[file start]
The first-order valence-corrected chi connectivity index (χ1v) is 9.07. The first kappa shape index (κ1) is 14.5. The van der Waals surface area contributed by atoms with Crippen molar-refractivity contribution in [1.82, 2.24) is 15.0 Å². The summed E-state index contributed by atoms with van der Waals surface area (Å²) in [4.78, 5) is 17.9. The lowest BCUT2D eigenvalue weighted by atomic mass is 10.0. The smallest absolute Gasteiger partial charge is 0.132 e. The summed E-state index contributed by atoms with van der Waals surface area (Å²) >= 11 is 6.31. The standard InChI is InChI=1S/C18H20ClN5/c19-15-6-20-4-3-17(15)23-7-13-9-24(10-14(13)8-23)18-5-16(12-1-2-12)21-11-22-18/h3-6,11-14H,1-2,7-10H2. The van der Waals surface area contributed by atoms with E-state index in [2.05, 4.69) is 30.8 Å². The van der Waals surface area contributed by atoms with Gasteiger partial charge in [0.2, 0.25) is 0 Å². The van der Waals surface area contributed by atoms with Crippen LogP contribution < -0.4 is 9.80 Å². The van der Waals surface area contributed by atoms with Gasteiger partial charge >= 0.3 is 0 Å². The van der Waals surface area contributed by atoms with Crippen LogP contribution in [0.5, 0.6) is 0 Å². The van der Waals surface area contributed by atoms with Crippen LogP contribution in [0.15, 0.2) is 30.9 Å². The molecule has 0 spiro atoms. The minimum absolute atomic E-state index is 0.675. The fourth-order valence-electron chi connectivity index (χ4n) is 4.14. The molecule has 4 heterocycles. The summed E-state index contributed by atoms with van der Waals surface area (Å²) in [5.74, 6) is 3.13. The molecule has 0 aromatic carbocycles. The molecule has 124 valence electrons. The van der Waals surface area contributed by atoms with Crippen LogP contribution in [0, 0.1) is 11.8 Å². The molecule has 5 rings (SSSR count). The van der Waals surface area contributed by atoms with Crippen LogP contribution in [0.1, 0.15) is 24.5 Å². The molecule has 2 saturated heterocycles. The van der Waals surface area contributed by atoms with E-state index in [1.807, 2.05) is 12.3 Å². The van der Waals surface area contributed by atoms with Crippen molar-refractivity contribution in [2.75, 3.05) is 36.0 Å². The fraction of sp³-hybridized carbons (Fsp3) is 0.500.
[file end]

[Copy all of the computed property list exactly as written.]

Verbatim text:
The first-order valence-corrected chi connectivity index (χ1v) is 9.07. The first kappa shape index (κ1) is 14.5. The van der Waals surface area contributed by atoms with Crippen molar-refractivity contribution in [1.82, 2.24) is 15.0 Å². The summed E-state index contributed by atoms with van der Waals surface area (Å²) in [4.78, 5) is 17.9. The lowest BCUT2D eigenvalue weighted by atomic mass is 10.0. The smallest absolute Gasteiger partial charge is 0.132 e. The summed E-state index contributed by atoms with van der Waals surface area (Å²) >= 11 is 6.31. The standard InChI is InChI=1S/C18H20ClN5/c19-15-6-20-4-3-17(15)23-7-13-9-24(10-14(13)8-23)18-5-16(12-1-2-12)21-11-22-18/h3-6,11-14H,1-2,7-10H2. The van der Waals surface area contributed by atoms with E-state index in [2.05, 4.69) is 30.8 Å². The van der Waals surface area contributed by atoms with Gasteiger partial charge in [0.2, 0.25) is 0 Å². The van der Waals surface area contributed by atoms with Crippen LogP contribution < -0.4 is 9.80 Å². The van der Waals surface area contributed by atoms with Gasteiger partial charge >= 0.3 is 0 Å². The van der Waals surface area contributed by atoms with Crippen LogP contribution in [0.5, 0.6) is 0 Å². The van der Waals surface area contributed by atoms with Crippen LogP contribution in [0.15, 0.2) is 30.9 Å². The molecule has 0 spiro atoms. The minimum absolute atomic E-state index is 0.675. The fourth-order valence-electron chi connectivity index (χ4n) is 4.14. The molecule has 4 heterocycles. The summed E-state index contributed by atoms with van der Waals surface area (Å²) in [5.74, 6) is 3.13. The molecule has 0 aromatic carbocycles. The molecule has 124 valence electrons. The van der Waals surface area contributed by atoms with Crippen LogP contribution in [0, 0.1) is 11.8 Å². The molecule has 5 rings (SSSR count). The van der Waals surface area contributed by atoms with Crippen LogP contribution in [0.1, 0.15) is 24.5 Å². The molecule has 2 saturated heterocycles. The van der Waals surface area contributed by atoms with E-state index in [1.807, 2.05) is 12.3 Å². The van der Waals surface area contributed by atoms with Crippen molar-refractivity contribution in [2.75, 3.05) is 36.0 Å². The fraction of sp³-hybridized carbons (Fsp3) is 0.500.